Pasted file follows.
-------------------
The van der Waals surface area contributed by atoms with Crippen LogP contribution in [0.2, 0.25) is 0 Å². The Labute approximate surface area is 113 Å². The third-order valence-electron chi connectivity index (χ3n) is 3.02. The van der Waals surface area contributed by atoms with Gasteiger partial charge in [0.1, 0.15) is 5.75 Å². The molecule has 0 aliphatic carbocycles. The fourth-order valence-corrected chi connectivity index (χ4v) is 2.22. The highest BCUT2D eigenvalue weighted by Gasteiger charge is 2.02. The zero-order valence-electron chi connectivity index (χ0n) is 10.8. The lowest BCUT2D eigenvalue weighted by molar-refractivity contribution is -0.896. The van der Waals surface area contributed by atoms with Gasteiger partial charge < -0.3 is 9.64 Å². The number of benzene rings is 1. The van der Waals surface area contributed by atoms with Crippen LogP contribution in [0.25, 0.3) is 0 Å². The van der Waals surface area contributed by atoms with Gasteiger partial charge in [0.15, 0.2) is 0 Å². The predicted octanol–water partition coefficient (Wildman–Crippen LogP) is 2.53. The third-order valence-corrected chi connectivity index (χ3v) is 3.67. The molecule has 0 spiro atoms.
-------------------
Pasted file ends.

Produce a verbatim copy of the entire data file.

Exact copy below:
The van der Waals surface area contributed by atoms with Crippen LogP contribution in [0.2, 0.25) is 0 Å². The Labute approximate surface area is 113 Å². The third-order valence-electron chi connectivity index (χ3n) is 3.02. The van der Waals surface area contributed by atoms with Gasteiger partial charge in [0.1, 0.15) is 5.75 Å². The molecule has 0 aliphatic carbocycles. The fourth-order valence-corrected chi connectivity index (χ4v) is 2.22. The highest BCUT2D eigenvalue weighted by Gasteiger charge is 2.02. The zero-order valence-electron chi connectivity index (χ0n) is 10.8. The lowest BCUT2D eigenvalue weighted by molar-refractivity contribution is -0.896. The van der Waals surface area contributed by atoms with Gasteiger partial charge < -0.3 is 9.64 Å². The number of benzene rings is 1. The van der Waals surface area contributed by atoms with Crippen LogP contribution in [0.25, 0.3) is 0 Å². The van der Waals surface area contributed by atoms with Gasteiger partial charge in [0.15, 0.2) is 0 Å². The predicted octanol–water partition coefficient (Wildman–Crippen LogP) is 2.53. The third-order valence-corrected chi connectivity index (χ3v) is 3.67. The molecule has 0 spiro atoms.